The investigations of microstructural evolutions during creep age forming were conducted through experimental methods including transmission electron microscopy (TEM) study and X-ray diffraction (XRD). The obtained results were analyzed to find the general trend of microstructural evolvements.

Progress on Transonic Aircraft Flutter Prediction Methodsby Dr Nikolaos Simiriotis

sixAccurate prediction of flutter boundaries for air vehicles is crucial since flutter is a certification-critical phenomenon which ensures the safety of flight operations. Currently, flutter issues are identified only at the final design and flight-testing stages, at which point any design changes are extremely costly. Therefore, accurate and efficient flutter prediction methods can lead to significant cost savings. In the industry, the standard flutter prediction methods are based on low fidelity aerodynamics and linearized transonic equations, while in the research community the standard method is to analyze wings through costly time-accurate coupled CFD-CSD simulations. Fortunately, since flutter is a self-excited neutrally-stable periodic phenomenon, frequency-based simulations can be used to by-pass the long transient phase and accelerate the solution process. With frequency-based methods, we can represent all the state variables with a Fourier series and transform the time-dependent problem into a series of coupled steady state problems. Then, the flutter boundaries can be predicted in one-shot by searching simultaneously for the reduced velocity and the corresponding frequency. Frequency-domain methods present a lot of advantages: they are applicable to systems of generic complexity, they only seek directly the periodic solution, and they naturally introduce high-fidelity computations in the flutter prediction framework. To this end, in our presentation we discussed the direct solution methods which follow this idea, allowing to capture multiple branches of the flutter boundary accurately, whilst being approximately 30-40 times faster than the time-accurate approach.

Steering Committee Meeting - 8th January 2021

Steering Committee Meeting


COMAC (BATRI): 光辉 Prof Wuguang Hui; 叶 伟 Prof Ye Wei; 李东升 Prof Li Dongsheng; 胡震东 Prof Hu Zhendong; 张波成 Dr Zhang Bocheng; 马立敏 Dr Ma Limin; 宋清华 Dr Song Qinghua; 陈保国 Dr Chen Baoguo; Du Xi; Chen Chao; Jiajing Lyu

ICL: Prof Bamber Blackman, Prof Spencer Sherwin, Prof John Dear, Prof Jianguo Lin, Dr Zhusheng Shi, Prof Paul Robinson, Dr Francesca Pietra, Dr Jun Liu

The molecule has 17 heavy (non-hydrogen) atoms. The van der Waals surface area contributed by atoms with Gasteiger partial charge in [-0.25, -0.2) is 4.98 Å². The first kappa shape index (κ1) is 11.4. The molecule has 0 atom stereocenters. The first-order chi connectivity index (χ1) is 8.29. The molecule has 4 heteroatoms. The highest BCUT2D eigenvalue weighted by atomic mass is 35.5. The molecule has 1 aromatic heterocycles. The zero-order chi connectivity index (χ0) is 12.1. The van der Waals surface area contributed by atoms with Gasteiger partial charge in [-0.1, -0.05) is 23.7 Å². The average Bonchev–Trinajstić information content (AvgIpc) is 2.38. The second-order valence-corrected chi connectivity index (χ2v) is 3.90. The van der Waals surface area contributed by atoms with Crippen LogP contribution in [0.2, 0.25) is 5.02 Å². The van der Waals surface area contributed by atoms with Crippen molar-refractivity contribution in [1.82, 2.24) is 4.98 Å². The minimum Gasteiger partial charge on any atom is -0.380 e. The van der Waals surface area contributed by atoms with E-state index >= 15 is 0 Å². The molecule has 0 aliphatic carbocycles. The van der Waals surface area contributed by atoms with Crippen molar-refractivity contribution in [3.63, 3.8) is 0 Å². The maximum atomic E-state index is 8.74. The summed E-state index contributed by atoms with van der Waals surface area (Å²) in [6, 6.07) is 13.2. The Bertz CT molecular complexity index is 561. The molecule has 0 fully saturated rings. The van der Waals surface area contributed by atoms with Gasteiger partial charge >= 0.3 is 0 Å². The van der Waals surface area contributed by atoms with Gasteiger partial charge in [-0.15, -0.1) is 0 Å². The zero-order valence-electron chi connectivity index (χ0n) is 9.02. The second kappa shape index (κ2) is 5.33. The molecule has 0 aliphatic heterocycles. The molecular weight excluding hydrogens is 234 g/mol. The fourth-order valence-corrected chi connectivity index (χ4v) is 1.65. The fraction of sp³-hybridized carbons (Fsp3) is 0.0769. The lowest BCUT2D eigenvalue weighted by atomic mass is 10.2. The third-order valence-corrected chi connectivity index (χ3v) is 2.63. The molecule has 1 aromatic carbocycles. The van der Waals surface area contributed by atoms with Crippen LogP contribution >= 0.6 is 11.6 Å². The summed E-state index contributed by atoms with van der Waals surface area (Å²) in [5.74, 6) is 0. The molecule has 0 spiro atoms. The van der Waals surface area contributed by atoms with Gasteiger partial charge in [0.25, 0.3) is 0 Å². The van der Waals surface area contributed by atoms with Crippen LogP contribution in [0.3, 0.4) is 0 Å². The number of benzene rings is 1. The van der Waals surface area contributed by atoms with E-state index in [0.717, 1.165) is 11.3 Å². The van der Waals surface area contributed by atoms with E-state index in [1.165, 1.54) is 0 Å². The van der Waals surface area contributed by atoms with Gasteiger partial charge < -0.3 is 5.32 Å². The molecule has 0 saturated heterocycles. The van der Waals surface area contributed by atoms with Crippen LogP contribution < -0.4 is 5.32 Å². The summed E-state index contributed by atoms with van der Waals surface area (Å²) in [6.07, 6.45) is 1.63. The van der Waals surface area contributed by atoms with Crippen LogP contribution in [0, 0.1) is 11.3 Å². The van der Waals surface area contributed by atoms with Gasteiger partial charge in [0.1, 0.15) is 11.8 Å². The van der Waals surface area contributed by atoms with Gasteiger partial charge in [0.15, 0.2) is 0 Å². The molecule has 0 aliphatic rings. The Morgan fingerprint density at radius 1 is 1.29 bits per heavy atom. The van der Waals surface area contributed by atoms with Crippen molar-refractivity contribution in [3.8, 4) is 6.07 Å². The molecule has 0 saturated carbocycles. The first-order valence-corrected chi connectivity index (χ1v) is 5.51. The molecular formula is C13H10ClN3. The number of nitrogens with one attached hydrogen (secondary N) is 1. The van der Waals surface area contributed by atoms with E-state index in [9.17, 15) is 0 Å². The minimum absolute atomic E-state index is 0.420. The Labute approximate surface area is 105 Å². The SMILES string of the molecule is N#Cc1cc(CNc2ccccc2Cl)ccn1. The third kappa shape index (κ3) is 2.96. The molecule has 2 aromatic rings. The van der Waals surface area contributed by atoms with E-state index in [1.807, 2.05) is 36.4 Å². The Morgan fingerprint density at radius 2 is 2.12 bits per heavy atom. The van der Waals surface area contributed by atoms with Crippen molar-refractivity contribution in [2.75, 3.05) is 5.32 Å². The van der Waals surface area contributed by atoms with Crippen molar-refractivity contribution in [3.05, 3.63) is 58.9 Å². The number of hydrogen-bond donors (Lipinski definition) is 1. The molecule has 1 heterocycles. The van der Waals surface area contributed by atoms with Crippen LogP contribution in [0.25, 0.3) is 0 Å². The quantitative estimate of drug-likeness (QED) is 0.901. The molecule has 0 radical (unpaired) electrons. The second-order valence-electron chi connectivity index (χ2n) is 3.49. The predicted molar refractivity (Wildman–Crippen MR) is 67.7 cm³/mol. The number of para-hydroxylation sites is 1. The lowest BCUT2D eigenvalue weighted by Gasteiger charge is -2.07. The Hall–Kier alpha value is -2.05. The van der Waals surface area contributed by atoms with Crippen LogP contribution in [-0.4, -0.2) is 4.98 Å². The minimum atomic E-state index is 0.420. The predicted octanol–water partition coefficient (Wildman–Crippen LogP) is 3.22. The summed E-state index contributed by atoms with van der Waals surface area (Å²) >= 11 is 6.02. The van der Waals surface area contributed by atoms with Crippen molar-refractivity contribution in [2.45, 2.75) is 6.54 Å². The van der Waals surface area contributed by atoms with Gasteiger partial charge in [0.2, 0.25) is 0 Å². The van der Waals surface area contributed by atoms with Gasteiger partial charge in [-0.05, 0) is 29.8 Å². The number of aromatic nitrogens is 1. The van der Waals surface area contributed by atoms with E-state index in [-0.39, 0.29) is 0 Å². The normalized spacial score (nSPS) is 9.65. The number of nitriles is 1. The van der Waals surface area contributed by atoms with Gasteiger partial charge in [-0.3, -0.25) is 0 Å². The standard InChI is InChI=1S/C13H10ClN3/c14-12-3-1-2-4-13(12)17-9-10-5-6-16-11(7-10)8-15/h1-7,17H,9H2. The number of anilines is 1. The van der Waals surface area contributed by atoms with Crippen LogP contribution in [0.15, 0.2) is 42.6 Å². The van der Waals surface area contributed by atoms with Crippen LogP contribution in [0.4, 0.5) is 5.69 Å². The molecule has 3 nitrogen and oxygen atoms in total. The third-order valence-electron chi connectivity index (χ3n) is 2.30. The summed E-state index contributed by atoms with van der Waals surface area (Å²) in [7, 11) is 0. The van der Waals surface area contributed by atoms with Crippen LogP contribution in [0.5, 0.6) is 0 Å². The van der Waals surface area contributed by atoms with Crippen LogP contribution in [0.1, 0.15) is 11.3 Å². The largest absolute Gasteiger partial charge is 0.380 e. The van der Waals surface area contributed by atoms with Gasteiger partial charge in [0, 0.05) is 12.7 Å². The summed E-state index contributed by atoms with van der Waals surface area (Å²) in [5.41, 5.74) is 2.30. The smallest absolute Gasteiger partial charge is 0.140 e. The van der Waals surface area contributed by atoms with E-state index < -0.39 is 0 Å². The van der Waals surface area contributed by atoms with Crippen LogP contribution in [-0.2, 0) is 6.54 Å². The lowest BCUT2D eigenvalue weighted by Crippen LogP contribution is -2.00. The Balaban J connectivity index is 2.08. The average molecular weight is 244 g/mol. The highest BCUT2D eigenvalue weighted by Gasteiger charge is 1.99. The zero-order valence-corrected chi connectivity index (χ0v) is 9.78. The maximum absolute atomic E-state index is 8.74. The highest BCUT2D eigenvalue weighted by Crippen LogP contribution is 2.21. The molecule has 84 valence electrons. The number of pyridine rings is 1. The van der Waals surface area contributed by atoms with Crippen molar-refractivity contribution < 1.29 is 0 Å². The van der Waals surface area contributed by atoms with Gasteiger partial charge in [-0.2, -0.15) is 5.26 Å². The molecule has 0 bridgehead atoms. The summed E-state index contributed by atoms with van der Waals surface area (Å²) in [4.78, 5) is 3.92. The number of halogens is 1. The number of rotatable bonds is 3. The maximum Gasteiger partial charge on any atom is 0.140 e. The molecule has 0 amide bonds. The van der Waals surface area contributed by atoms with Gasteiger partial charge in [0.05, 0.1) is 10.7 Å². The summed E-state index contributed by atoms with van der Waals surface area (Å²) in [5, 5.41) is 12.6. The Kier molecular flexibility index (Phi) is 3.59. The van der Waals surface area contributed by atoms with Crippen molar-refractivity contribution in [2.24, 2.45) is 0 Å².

Recent awards and promotions

The ECCOMAS Prandtl medal has recently been awarded to the Department of Aeronautics’ Professor Spencer Sherwin. Professor Sherwin, the Department’s Head of Aerodynamics, received the Medal for his outstanding and sustained contributions to computational fluid dynamics research. ECCOMAS (the European Community on Computational Methods in Applied Sciences) groups together European associations who have interests in developing and applying computational methods in science and technology. Read full story here

We are also delighted to announce a recent promotion of the Co-Director of the Imperial - COMAC Research Centre - Bamber Blackman, to the rank of Professor. Professor Blackman's research interests include the fracture mechanics of structural adhesive joints and polymeric fibre-reinforced composite materials. He is based within the Department of Mechanical Engineering. 

Networking event at Imperial College London

COMAC Networking Event

Following the Quarterly Internal Management Meeting on 21st January 2020, all investigators, researchers and PhD students currently involved in the Research Centre met for an informal networking session at the Eastside Bar on Imperial’s South Kensington Campus.

The event served as an ice breaker for everyone, aided exchange of ideas and plans for progression of individual projects. All over a well-deserved drink!

Imperial visit in Shanghai

As part of his fourteen-day trip to China, Professor Spencer Sherwin was hosted by Mr. Li Dongsheng in Shanghai on 12th December 2019.

They discussed progress of the COMAC-Imperial Research Centre over lunch.